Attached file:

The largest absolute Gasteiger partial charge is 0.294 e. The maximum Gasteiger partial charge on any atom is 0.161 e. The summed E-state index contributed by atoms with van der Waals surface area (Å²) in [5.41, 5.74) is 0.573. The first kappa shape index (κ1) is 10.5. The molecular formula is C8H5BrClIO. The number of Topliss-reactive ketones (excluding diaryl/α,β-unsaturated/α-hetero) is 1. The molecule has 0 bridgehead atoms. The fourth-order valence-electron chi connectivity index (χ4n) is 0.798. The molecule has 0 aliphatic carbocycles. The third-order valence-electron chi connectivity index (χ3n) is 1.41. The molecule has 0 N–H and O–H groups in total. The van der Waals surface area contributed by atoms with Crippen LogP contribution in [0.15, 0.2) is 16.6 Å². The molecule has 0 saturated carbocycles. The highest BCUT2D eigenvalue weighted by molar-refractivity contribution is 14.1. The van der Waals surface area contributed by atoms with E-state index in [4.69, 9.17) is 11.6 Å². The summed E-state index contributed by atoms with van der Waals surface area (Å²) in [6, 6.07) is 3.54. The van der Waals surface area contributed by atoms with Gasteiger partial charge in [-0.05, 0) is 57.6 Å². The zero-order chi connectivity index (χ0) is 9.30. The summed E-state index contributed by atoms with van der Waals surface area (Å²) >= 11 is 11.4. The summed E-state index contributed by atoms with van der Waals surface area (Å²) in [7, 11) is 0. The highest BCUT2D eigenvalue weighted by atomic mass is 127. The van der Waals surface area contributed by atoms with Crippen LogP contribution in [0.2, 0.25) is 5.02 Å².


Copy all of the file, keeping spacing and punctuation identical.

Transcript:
The largest absolute Gasteiger partial charge is 0.294 e. The maximum Gasteiger partial charge on any atom is 0.161 e. The summed E-state index contributed by atoms with van der Waals surface area (Å²) in [5.41, 5.74) is 0.573. The first kappa shape index (κ1) is 10.5. The molecular formula is C8H5BrClIO. The number of Topliss-reactive ketones (excluding diaryl/α,β-unsaturated/α-hetero) is 1. The molecule has 0 bridgehead atoms. The fourth-order valence-electron chi connectivity index (χ4n) is 0.798. The molecule has 0 aliphatic carbocycles. The third-order valence-electron chi connectivity index (χ3n) is 1.41. The molecule has 0 N–H and O–H groups in total. The van der Waals surface area contributed by atoms with Crippen LogP contribution in [0.15, 0.2) is 16.6 Å². The molecule has 0 saturated carbocycles. The highest BCUT2D eigenvalue weighted by molar-refractivity contribution is 14.1. The van der Waals surface area contributed by atoms with E-state index in [4.69, 9.17) is 11.6 Å². The summed E-state index contributed by atoms with van der Waals surface area (Å²) in [6, 6.07) is 3.54. The van der Waals surface area contributed by atoms with Gasteiger partial charge in [-0.05, 0) is 57.6 Å². The zero-order chi connectivity index (χ0) is 9.30. The summed E-state index contributed by atoms with van der Waals surface area (Å²) >= 11 is 11.4. The summed E-state index contributed by atoms with van der Waals surface area (Å²) in [7, 11) is 0. The highest BCUT2D eigenvalue weighted by atomic mass is 127. The van der Waals surface area contributed by atoms with Crippen LogP contribution in [0.2, 0.25) is 5.02 Å².